The EEG Test
'The EEG is the most important clinical tool in evaluating patients with suspected seizures.'
Figure at left:EEG recording of a normal brain showing no unusual activity
Apart from the patient history and the neurological exam, the EEG (electroencephalograph) is the most influential tool in the diagnosis of seizures and epilepsy. It provides a record of ongoing electrical activity in the brain.
An EEG machine is a recording device connected by wires to electrodes pasted at key points on the patient’s head. The electrodes pick up signals produced by electrical discharge of neurons in the related areas of the brain; the amplified signal from each electrode causes pens writing on a moving belt of paper to jump—similar to the action of a seismograph when an earthquake occurs.
The resulting EEG tracing, with its record of electrical discharge, provides a record of activity in key areas of the brain during the period of the test. Excessive discharge (of the type that, if large enough, might cause a seizure) may show up as a sharp spike or series of spikes; some patterns (such as the 3-per-second spike and wave of absence seizures) are unique to particular forms of epilepsy.
EEG recordings of patients while awake are made with the eyes open and with the eyes closed. A flashing light is used to assess whether the patient is photosensitive—that is, if he or she will have a seizure in response to the stimulus of a flashing light.
Figure at left:EEG recording of an absence seizure showing the distinctive 3-per-second spike and wave discharge
Hyperventilation (rapid over breathing) is another common trigger for seizures and is also a feature of an EEG assessment. Almost all patients with typical absence seizures who are not receiving antiepilepsy medication will have the characteristic 3-per-second spike wave EEG pattern during hyperventilation. Patients may be asked to go to sleep during the test because EEG abnormalities are more likely to show up during sleep.
If standard recordings do not produce evidence of seizures, 24-hour EEGs, or portable home EEG monitoring devices may be used. Nasopharyngeal and sphenoidal electrodes (long wires inserted through the nose or inserted into the jaw muscle) may produce information unobtainable from regular recordings. Grid or depth electrodes may be implanted in the brain in a surgical procedure when patients are being evaluated for epilepsy surgery and it is vital to get precise information on where the seizure site is located.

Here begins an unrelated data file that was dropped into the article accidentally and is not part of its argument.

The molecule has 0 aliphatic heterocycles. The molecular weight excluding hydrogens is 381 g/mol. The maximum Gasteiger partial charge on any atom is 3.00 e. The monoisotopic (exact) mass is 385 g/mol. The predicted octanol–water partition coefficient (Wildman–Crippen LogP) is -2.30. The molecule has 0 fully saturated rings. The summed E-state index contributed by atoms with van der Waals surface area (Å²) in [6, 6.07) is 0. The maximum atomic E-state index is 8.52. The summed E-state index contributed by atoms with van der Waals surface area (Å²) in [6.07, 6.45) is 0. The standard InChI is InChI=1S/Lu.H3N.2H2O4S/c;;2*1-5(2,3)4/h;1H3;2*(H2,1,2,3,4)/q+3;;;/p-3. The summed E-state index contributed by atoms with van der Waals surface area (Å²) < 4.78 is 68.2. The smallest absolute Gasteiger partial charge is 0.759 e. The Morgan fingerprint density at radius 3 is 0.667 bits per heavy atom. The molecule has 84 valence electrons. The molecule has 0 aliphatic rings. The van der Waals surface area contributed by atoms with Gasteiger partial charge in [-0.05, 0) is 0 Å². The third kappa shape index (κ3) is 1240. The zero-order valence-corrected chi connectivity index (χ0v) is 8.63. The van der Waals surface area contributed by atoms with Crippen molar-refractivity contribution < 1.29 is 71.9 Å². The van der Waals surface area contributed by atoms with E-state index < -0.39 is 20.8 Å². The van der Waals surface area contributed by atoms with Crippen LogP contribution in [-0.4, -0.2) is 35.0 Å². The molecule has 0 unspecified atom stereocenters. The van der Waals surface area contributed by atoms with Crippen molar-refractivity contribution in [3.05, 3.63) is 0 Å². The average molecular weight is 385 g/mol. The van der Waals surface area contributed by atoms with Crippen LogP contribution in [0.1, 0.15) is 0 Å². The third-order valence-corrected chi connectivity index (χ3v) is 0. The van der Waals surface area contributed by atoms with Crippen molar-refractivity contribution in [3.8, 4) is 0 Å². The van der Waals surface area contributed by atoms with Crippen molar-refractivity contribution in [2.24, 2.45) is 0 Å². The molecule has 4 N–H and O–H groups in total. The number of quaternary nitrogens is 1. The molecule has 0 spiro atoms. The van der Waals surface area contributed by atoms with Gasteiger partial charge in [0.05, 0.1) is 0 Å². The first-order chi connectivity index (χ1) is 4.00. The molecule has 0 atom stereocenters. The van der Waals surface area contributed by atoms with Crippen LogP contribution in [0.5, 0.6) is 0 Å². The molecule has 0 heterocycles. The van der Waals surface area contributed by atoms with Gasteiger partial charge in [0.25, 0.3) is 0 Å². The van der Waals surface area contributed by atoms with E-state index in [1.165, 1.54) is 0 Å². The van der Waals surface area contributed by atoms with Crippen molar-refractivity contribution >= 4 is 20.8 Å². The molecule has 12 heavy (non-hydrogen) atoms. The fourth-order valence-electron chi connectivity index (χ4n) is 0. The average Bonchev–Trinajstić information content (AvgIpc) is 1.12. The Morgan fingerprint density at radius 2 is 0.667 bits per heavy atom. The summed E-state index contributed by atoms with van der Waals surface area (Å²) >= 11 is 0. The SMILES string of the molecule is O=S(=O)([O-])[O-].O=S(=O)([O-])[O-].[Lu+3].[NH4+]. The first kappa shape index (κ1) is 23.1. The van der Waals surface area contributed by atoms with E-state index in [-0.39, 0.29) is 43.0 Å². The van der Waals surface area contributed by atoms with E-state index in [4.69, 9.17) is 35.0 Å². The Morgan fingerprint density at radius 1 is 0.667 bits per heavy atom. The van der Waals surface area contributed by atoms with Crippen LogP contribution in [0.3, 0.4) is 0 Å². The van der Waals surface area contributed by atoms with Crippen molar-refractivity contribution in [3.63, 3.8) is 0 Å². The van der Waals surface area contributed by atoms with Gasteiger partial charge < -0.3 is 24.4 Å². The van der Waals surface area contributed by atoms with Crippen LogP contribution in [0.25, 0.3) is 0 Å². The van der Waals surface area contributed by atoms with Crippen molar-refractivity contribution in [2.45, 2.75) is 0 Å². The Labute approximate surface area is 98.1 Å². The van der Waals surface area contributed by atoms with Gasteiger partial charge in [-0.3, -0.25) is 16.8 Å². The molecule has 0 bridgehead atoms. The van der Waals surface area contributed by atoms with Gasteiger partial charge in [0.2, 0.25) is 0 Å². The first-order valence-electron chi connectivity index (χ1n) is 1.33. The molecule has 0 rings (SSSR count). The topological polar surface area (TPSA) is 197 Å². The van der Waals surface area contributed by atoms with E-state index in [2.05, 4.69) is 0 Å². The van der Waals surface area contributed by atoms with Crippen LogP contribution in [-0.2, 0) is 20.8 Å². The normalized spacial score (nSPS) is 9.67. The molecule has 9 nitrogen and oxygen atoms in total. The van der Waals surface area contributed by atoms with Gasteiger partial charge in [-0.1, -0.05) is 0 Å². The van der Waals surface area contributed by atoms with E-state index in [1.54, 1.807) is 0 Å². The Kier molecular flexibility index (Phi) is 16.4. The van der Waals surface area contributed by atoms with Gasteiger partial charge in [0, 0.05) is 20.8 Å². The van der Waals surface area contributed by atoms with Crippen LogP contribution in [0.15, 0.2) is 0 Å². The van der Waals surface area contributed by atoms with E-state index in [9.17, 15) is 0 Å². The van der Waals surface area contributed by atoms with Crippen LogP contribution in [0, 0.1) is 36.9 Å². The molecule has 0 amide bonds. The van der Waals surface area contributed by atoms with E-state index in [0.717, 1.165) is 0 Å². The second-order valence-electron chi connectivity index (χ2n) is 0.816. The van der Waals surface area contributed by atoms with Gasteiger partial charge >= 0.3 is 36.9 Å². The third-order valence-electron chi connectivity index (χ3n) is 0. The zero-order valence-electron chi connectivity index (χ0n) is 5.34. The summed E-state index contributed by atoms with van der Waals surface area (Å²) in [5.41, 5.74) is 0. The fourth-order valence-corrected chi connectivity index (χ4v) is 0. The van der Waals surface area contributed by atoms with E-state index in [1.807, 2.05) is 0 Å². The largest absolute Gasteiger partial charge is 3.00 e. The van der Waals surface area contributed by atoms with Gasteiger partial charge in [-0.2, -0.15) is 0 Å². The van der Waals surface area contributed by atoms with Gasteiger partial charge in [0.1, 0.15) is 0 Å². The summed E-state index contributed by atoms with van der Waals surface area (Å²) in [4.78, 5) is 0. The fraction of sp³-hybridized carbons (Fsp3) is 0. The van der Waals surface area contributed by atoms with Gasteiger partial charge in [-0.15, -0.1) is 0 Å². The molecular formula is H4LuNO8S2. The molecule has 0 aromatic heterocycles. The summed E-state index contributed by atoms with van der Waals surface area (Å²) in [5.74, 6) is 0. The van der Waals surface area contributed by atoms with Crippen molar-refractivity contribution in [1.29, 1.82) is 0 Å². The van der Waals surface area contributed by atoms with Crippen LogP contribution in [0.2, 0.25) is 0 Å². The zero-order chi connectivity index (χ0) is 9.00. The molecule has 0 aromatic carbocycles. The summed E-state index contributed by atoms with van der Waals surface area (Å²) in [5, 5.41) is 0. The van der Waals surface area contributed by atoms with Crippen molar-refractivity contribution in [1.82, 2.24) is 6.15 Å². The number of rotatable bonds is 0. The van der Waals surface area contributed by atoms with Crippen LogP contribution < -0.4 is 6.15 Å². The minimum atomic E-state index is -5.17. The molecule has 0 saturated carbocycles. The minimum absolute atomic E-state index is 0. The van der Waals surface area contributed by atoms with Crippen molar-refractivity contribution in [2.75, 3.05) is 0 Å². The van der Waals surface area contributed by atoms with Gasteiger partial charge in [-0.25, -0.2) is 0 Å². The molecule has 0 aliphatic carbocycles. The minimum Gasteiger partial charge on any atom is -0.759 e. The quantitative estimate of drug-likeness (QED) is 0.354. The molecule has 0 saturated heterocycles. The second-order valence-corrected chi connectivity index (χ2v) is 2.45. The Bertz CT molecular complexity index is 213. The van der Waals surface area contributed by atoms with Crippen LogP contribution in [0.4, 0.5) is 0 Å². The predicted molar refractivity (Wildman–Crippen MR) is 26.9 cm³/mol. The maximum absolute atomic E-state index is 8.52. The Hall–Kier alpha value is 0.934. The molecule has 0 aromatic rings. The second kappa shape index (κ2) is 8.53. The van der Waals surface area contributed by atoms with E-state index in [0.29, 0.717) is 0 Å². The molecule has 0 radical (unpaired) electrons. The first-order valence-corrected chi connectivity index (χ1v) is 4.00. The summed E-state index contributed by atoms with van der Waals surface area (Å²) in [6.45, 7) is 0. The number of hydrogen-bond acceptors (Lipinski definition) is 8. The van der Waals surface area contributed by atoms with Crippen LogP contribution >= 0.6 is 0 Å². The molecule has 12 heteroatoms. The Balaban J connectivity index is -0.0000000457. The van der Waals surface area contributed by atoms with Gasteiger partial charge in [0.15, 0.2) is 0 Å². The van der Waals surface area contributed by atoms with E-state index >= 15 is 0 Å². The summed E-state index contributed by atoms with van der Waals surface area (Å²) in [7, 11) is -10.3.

If the type and cause of the seizures are unclear, a type of evaluation known as intensive monitoring may be undertaken. In this procedure, people are videotaped during an EEG recording session. The combined image of EEG tracings and visible behavior helps the physician diagnose the epilepsy and identify affected areas of the brain. Intensive closed circuit TV and EEG monitoring of this type also helps distinguish between true epileptic seizures caused by electrical discharge and non-epileptic seizures caused by psychological factors.
Various ictal (seizure) and interictal (between seizure) EEG patterns correspond to specific seizure types and types of epilepsy, although the correlation varies. While the EEG is almost always abnormal during a seizure, it may be normal between seizures. Thus, lack of interictal EEG abnormalities does not exclude a diagnosis of epilepsy. However, at some time, most epilepsy patients have abnormal EEG discharges. In contrast, some persons with EEGs that show epilepsy-like activity never have seizures. Thus physicians interpret EEG results within the context ofother information they are gathering.
Despite some limitations, however, the EEG remains the most important clinical tool in evaluating patients with suspected seizures.
Introduction to EEG Laboratory Accreditation
The American Board of Registration of Electroencephalographic and Evoked Potential Technologists (ABRET) is the credentialing board for EEG, Evoked Potential, Long Term Monitoring, and Neurophysiologic Intraoperative Monitoring Technologists. ABRET was organized in 1964 through a joint effort by the American Society of Electroencephalographic Technologists (ASET) and the American EEG Society (AEEGS) (now the American Clinical Neurophysiology Society). The Laboratory Accreditation Board was founded in 2004.
The purpose of the Laboratory Accreditation Board of ABRET, in accordance with ABRET’s mission statement, is to recognize, through an objective review process, those EEG laboratories that demonstrate the ability to produce technically satisfactory and interpretable electroencephalographic recordings that conform to current American Clinical Neurophysiology Society Guidelines, and that have in place, policies and procedures to facilitate ongoing consistent technical quality.
Successful accreditation means the EEG Laboratory has met strict standards and is to be recognized as a place where patients and physicians can have confidence they are receiving quality diagnostics.